Candidate for Councillor, David Tsuyuki, P.Eng.
- Reservoir engineer with 28 years of experience, focused on North American upstream energy and business development
- Extensive project management and deal execution leadership experience, collaborating with many international partners to create several joint venture partnerships
- Experience with many volunteer opportunities and committees: volunteering at the Calgary Zoo, Drop-in Centre and Food Bank, sitting on and leading committees at the Calgary Winter Club, North Hill Bowling League, and the Cutbank Ridge Partnership
APEGA, and many other self-regulating professions, face a loss of trust from both the public and governments. They question whether self-regulated professions are focused on self interest rather than the public interest. APEGA must maintain and enhance public confidence or face greater scrutiny from government oversight.
As a petroleum reservoir engineer with 28 years of progressively greater responsibility, I have developed the necessary skillset to work with my Council colleagues as we rebuild public trust. I have managed multidisciplinary teams and sat on many committees, each requiring collaboration, intuition and the ability to look at the big picture. I have combined my technical proficiency with a broad understanding of economics and have developed good business acumen. Decision and risk analysis and mitigation is an integral part of my responsibilities.
Described as hard-working, calm, honest, reliable, responsible and determined, I will bring empathy, confidence, listening skills and a penchant for data to all our Council discussions. People want to succeed. The future of APEGA is very much in our hands but it requires the good will of Council and administration to achieve that desired future state. I am confident I have the skills and attributes to meaningfully contribute to this effort.
Answers to 4 APEGA Questions
What does self-regulation mean to you as a member of APEGA?
Self-regulation means that members of APEGA establish the academic and experiential requirements for someone to practice engineering and geoscience in Alberta, develop practice standards and guidelines, establish continuing professional development targets to maintain competence, and maintain a public register of members. Because members understand the complexities and nuances of their practice, they are best qualified to admit new members.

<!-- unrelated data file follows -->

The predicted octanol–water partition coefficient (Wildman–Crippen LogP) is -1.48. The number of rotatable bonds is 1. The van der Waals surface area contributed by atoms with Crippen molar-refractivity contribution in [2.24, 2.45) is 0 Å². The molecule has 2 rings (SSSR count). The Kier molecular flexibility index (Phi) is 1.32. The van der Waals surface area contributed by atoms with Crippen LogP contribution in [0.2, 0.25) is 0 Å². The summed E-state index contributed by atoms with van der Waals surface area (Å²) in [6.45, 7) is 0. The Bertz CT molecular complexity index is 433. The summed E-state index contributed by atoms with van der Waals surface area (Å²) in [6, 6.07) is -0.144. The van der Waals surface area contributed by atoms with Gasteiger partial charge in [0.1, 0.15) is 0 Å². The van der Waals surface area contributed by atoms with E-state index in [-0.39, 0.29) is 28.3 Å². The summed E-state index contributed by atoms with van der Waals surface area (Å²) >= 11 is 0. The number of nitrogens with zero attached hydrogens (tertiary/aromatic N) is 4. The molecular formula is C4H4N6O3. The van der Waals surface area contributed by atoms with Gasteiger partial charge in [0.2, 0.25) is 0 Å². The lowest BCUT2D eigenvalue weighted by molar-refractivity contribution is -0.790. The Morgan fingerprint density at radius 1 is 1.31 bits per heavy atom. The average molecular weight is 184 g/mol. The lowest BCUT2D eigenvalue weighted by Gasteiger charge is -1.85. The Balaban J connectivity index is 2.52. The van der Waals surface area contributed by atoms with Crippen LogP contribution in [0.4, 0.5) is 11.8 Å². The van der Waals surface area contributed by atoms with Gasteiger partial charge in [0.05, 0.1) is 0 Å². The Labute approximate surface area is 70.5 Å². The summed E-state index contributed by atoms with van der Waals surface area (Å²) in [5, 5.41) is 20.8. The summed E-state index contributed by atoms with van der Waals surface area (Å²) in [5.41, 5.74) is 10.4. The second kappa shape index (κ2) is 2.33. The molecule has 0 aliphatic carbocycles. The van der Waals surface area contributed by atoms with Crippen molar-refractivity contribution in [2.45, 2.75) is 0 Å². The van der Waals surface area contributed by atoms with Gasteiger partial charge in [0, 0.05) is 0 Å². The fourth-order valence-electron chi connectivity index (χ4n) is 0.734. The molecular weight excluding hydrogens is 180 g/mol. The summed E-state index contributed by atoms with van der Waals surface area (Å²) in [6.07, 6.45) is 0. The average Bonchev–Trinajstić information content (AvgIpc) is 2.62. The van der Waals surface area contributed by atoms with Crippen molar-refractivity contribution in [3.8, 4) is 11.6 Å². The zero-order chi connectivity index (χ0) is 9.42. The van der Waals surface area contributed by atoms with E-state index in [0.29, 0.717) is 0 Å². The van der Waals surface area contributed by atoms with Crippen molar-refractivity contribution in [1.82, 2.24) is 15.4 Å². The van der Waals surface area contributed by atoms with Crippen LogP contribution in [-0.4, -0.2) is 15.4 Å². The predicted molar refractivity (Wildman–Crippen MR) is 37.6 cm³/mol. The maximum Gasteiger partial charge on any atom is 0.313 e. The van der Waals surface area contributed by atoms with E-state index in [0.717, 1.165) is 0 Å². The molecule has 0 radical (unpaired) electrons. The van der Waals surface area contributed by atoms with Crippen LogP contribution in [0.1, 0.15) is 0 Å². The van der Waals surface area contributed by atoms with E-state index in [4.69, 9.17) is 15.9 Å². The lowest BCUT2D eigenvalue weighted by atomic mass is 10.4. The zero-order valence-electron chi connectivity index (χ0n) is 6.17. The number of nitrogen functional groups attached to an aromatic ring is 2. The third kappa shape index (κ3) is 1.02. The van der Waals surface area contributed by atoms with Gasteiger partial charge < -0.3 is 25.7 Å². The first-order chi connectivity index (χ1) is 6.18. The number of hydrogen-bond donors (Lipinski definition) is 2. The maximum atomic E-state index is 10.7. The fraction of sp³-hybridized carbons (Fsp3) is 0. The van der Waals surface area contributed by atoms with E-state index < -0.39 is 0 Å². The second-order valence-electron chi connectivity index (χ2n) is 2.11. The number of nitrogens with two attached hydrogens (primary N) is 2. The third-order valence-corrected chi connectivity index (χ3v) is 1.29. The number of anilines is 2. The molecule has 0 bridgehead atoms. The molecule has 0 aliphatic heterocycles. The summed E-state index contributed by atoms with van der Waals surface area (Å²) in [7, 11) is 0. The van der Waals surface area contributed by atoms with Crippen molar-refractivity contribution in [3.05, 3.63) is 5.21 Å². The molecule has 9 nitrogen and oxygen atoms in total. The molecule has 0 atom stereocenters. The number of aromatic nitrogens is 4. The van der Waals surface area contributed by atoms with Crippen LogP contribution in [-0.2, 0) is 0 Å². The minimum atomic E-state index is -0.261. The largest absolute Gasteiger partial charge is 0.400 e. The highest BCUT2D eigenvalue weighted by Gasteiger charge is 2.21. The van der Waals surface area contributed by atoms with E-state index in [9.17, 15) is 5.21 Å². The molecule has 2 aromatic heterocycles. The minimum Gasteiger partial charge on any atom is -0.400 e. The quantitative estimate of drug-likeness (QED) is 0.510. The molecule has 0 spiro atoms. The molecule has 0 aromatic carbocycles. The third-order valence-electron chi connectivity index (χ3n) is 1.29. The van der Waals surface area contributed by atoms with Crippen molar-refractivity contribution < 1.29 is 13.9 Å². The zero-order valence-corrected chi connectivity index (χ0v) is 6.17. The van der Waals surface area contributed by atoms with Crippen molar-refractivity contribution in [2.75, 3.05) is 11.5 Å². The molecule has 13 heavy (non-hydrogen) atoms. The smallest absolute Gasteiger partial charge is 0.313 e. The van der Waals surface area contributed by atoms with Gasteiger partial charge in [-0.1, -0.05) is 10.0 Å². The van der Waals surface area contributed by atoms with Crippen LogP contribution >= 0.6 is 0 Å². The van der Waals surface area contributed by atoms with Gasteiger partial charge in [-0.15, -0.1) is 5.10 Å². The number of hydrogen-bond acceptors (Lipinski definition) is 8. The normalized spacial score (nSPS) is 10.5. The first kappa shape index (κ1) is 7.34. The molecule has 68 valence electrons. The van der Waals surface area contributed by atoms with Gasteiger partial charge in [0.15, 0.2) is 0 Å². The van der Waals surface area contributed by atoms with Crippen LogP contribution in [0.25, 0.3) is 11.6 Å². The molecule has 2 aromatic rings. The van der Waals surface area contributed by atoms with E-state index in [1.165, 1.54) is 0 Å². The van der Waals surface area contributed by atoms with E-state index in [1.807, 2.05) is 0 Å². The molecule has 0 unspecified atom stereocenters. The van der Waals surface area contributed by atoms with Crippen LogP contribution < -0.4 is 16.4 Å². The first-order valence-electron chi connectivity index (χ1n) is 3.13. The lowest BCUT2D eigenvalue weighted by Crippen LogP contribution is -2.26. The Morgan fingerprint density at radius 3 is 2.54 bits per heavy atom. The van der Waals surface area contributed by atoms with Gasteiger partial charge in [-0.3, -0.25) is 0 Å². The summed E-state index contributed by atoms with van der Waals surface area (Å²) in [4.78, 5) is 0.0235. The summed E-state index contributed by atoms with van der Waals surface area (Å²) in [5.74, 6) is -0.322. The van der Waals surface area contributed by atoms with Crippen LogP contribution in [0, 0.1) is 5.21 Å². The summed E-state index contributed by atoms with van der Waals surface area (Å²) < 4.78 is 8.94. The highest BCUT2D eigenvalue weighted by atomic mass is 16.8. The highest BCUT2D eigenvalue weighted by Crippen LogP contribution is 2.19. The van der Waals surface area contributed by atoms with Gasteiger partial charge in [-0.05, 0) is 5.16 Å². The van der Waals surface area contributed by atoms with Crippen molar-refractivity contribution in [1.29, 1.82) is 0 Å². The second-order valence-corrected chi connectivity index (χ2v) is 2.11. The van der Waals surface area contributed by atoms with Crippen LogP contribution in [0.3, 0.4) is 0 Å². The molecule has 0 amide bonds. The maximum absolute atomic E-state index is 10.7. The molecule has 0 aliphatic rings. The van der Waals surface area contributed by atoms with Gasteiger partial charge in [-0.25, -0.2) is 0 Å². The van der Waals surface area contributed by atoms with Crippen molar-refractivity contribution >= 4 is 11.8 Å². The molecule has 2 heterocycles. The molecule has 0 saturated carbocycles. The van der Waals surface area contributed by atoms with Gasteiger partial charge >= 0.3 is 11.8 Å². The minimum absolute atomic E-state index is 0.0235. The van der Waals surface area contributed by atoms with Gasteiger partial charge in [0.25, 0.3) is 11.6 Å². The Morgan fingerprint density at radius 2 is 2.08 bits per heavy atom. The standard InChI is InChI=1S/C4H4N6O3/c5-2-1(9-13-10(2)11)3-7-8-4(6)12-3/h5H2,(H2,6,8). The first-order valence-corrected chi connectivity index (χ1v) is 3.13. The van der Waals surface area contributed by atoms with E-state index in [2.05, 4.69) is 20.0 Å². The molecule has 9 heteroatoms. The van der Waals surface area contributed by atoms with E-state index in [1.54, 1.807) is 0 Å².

What do you bring to Council?
I bring a clear understanding that the primary role of APEGA Council is to ensure all elements of the EGP Act are being met. From my close involvement with both large and small corporate boards, I understand that Council sets strategic direction, establishes priorities and monitors the performance of APEGA administration. I also bring an understanding that Council is not involved in operations. I am hard-working, honest, reliable and responsible to my Council colleagues to fully and effectively participate in all Council matters.
As the regulator of engineering and geoscience, what challenges does the regulator face?
The main challenges APEGA faces as regulator:
- Maintaining public trust - The public, including governments, may see professional regulators as self-serving rather than serving the public.
- Support members without advocacy - Connected to the first point, regulators can strike the right balance in helping members be better practitioners without advocating the public on their behalf.
- The global nature of how work gets done today - We no longer are limited regionally, as such, APEGA needs to be able to safeguard Albertans’ public safety in new and innovative ways.
What is the value of a professional license with APEGA?
Simply put, you can earn a livelihood by practicing engineering and geoscience. A licence with APEGA denotes to the public, including employers, that you are qualified to practice and that you maintain your competence as a condition of holding a licence.